Contributing To X

Matt Dew

This section describes skills new developers will need to successfully contribute to X. As noted in the Concepts chapter, there is a lot to X.Org and there is a significant learning curve. However, the curve is less steep than you might think, and the rewards are worth it.

One thing that bears repeating is that X is a fairly complicated project. It is one of those projects where you will not understand everything---nor are you expected to. There is simply too much. Nobody on the project understands everything, not even the graybeards. However, you will be able to understand parts of the system immediately, and most of it eventually. Most X.Org developers are truly nice and genuinely want to help you when you have questions.

If you are uncomfortable with the tools used to develop X, you are going to have a difficult time. This admonition may seem harsh, but it is not meant to discourage you. Rather it is meant to remind you to prepare up front, so that you are properly equipped.

Here is a list of things you will need to understand. Maybe they are obvious, but you might be surprised how many people jump in without them.

  1. The C programming language. If you are relatively unfamiliar with C, X may not be the right project for you. You do not need to be a C guru, but you need to be comfortable working with the language. If you are working on part of the project that is not directly written in C (for example, the XCB language binding generator or Python bindings), you might be OK. However, you will never be far from a code base written in C. If you cannot program, there are still plenty of ways for you to contribute to X. Talk to the documentation or build system folks: they can always use help.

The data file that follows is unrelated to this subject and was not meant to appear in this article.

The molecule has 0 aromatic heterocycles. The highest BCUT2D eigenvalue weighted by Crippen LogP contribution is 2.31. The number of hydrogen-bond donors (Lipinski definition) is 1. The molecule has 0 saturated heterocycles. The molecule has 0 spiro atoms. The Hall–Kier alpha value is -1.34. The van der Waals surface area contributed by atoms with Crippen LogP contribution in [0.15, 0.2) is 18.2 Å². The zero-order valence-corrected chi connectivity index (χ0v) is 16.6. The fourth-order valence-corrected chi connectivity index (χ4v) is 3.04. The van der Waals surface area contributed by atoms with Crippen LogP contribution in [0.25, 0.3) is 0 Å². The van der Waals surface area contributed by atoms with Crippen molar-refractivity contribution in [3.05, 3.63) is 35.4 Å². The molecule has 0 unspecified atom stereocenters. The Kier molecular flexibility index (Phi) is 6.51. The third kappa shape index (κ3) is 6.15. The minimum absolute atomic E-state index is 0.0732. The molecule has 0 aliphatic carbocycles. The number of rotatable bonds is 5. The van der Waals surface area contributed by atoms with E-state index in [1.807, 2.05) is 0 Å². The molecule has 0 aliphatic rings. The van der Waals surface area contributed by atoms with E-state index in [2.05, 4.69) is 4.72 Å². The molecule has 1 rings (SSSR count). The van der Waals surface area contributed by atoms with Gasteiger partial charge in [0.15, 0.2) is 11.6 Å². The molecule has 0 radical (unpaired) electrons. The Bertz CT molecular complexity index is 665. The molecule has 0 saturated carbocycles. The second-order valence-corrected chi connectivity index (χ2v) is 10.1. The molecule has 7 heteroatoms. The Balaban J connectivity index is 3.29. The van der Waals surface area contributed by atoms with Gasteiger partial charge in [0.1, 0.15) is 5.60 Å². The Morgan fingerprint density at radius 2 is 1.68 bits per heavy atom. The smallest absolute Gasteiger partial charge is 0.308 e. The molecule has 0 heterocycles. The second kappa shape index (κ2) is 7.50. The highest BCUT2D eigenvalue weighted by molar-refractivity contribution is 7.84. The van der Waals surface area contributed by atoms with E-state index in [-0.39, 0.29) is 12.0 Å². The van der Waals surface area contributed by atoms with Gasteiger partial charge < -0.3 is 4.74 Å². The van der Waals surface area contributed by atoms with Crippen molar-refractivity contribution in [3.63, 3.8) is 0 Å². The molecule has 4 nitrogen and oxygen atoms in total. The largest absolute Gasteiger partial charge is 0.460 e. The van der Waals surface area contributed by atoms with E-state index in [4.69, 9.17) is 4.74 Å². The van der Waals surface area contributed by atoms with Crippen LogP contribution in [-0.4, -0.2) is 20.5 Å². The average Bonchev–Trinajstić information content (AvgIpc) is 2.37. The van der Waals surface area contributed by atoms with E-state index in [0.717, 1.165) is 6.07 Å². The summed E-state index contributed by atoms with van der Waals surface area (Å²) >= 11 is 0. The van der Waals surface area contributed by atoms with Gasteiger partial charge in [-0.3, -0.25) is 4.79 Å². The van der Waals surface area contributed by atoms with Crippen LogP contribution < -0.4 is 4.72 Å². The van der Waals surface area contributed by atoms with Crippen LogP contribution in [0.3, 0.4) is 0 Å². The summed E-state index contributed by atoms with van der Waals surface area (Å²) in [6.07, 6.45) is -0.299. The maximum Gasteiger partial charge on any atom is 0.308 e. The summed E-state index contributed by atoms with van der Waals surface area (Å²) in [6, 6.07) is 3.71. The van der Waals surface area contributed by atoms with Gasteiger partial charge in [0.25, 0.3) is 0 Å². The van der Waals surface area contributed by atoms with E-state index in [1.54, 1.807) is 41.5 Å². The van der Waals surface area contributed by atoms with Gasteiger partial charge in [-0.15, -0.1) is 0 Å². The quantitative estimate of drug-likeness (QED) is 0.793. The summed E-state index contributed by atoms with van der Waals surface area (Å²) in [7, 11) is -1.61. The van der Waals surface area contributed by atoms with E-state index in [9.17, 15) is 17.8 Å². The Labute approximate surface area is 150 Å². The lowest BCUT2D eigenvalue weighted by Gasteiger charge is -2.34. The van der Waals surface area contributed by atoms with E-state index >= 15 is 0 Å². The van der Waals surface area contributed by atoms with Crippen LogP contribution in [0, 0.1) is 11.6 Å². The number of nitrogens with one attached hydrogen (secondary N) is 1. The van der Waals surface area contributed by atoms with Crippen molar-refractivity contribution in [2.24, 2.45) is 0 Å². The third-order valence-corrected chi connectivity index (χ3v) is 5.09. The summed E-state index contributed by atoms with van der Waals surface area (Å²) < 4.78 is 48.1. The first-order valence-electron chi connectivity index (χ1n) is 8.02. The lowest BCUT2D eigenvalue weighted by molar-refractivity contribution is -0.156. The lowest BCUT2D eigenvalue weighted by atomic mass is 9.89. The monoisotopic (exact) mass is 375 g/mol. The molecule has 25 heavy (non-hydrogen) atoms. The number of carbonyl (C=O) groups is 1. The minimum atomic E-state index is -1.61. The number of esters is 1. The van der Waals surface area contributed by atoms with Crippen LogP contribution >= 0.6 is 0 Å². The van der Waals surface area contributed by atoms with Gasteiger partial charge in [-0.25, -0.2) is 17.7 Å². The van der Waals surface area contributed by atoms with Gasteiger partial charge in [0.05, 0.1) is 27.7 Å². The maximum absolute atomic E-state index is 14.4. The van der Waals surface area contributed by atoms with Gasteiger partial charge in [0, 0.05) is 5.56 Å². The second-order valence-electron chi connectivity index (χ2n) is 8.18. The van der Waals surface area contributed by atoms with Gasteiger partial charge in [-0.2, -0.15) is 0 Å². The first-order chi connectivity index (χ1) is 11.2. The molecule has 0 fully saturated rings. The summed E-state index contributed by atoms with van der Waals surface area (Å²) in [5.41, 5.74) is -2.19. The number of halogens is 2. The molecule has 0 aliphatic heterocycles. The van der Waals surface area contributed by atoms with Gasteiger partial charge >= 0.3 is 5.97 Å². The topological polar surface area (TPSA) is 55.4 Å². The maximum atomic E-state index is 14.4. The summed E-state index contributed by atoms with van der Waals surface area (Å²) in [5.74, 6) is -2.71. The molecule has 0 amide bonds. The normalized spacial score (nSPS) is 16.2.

2. Revision control / version control / source code management. You need to be comfortable with the concepts behind modern source code management systems (call them what you will). X.Org uses Git for most of its work, so you will need to learn at least the basics of Git. Git is a distributed source code management system rather than a centralized one. The more familiar you are with Git the better off you are; however, you can learn simple Git commands quickly if you understand source code management and why it is important.

  3. Building and compiling programs from scratch in the UNIX environment. X is a software project. That means you will be compiling software. Really, really cool software, but still software.

  4. Working remotely and asynchronously. X developers are scattered around the world. Communication among them involves the use of IRC, email lists, Skype, IM and other high-tech tools. Rarely are you in the same room, or even the same time zone, as a developer you are trying to work with. This can be a bit frustrating: sometimes questions are hard to ask, and sometimes replies to your questions are slow.

  5. Debugging. Debugging is an integral part of large projects like X. You should be familiar with standard debugging tools such as gdb, valgrind and strace. More importantly, you should know the methodology of debugging, with or without tools. Luckily, you need not be extraordinarily proficient: there are plenty of smart developers who can help you.

  6. Testing. You need not be a testing guru. However, you should be comfortable with creating and running basic tests of your code. You should know what a regression test is, and be prepared to use one. You should be unsurprised when X developers refuse to commit your untested patches.

If you are comfortable in these areas, you should be in good shape. Again, you don't need to be guru-level. You need to be familiar enough with the items on this list that you can focus on design and implementation rather than getting stuck.

The other chapters of this book discuss the overall architecture and individual parts of X. Here's a quick summary of the technologies X.Org uses:

  • C
  • Multiple Git repositories
  • Bugzilla
  • IRC channels
  • Mailing lists
  • Doxygen
  • DocBook/XML (not SGML)
  • IkiWiki (wiki)

Below is a list of resources that you can refer to as you begin to work on X.

This document is still a work in progress. If you have suggestions on things that would be helpful, please let us know.

Welcome aboard.